Last updated September 5, 2017 at 9:49 am
You know the expression, ‘You are what you eat’? It’s not just an expression: what we eat can actually change how our DNA functions.
That’s what Professor Ryszard Maleszka from The Australian National University has discovered, with some help from his on-campus colony of bees.
Professor Maleszka and his team have shown that the gene expression of the honey bee changes depending on what they eat.
All larvae in a bee colony start out with the same DNA code. But if a larva eats honey, they develop into a sterile, short lived worker bee. Whereas if they eat large quantities of an amazing food fittingly called royal jelly, they actually become a fertile, long-lived queen.
When it comes to metabolism, humans and bees have a similar biochemistry, so does this mean the meal you eat at lunchtime could turn you into royalty? No, but it does show that the type and quantity of food you eat will affect your physiology.
Research on changing dietary habits in human populations has developed scientists’ understanding of how nutrition contributes to our health and disease. However, it’s only recently that scientists have begun unravelling how genomes interplay with diet, and what that means for many health disorders.
“So many people thought the genome was like a filing cabinet,” Professor Maleszka explains. “You open it up and all the information is sitting there waiting for us.
“It turns out it’s much more complicated because an animal’s DNA code is used in a complex manner that is highly dependent on environmental cues.”
This genome-environment interface and its impact on an organism’s biology is the focus of a field of study called epigenetics.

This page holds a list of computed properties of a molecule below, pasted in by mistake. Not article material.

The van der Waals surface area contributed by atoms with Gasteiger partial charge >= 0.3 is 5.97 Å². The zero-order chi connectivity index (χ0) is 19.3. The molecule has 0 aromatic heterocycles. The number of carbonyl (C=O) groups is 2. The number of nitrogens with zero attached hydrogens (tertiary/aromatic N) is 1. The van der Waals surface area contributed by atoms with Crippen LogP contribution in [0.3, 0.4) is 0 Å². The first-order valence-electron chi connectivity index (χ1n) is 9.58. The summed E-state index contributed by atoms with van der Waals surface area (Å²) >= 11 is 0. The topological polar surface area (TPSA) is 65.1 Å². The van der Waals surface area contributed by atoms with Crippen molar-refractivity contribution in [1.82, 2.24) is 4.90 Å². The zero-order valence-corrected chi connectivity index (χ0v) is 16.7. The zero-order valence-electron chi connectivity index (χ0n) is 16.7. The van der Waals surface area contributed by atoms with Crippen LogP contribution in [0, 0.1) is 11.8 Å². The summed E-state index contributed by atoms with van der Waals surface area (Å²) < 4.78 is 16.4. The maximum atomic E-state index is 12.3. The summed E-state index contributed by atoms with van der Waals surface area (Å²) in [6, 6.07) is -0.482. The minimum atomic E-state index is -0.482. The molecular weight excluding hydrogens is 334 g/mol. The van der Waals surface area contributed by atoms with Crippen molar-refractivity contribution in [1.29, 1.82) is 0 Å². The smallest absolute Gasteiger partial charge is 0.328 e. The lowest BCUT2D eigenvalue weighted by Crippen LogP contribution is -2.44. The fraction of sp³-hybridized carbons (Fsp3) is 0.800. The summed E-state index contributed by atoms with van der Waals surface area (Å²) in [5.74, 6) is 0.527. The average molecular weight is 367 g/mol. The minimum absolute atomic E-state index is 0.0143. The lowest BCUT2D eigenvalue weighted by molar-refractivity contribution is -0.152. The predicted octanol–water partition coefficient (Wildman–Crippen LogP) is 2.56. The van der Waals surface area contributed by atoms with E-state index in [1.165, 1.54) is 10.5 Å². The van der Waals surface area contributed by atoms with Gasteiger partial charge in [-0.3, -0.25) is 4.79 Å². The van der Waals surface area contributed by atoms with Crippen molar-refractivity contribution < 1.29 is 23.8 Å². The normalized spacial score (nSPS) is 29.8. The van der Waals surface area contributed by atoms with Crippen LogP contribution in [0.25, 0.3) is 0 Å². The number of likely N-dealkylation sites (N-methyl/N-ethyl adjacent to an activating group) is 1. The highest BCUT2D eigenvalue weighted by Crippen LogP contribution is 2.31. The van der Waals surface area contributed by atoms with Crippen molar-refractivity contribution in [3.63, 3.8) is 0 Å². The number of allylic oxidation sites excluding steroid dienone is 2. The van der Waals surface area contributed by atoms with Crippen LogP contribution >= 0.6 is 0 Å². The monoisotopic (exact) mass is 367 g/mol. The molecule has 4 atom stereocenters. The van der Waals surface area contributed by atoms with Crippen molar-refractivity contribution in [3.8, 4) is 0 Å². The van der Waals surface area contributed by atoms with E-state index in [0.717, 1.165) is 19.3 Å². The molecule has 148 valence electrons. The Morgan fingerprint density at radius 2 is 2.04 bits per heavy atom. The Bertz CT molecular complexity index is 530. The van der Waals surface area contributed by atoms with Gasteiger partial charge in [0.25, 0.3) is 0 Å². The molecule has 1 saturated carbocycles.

Professor Maleszka explains that epigenetics is “concerned with changes in organisms caused by modification of gene expression, rather than alteration of the genetic code itself.”
In the case of honey bees, “the queen-worker developmental divide is a striking example of how a diet can generate two different organisms from the same genetic blueprint, thanks to epigenetic mechanisms.”
The signals from the royal jelly affect DNA methylation, a chemical modification that has the capacity to alter the expression of some of the genes and not others without changing the underlying genetic sequence. That’s how queens end up looking and behaving completely differently to worker bees.
To prove that the DNA methylation is involved in redirecting the honey bee’s developmental trajectory towards queen phenotype, Professor Maleszka used a technology called RNA interference to silence a gene that adds a methyl group to DNA.
“When we applied this technology to disrupt DNA methylation in growing bee larvae, we saw that the majority of treated larvae developed into queens, in contrast to control larvae that developed into workers.”
This elegant experiment proved that interfering with the expression of a gene responsible for DNA methylation mimics the effect of royal jelly on queen development.
This research highlights that environmental factors like diet, climate and stress could have more of an effect on human development that has been thought previously
“Although the honey bee is not to be misjudged as a model for a specific human disease, its unique biology offers unmatched experimental power to investigate changes in epigenomic settings,” Professor Maleszka says.
It seems we’ll be hearing a lot more buzz from the humble bee.
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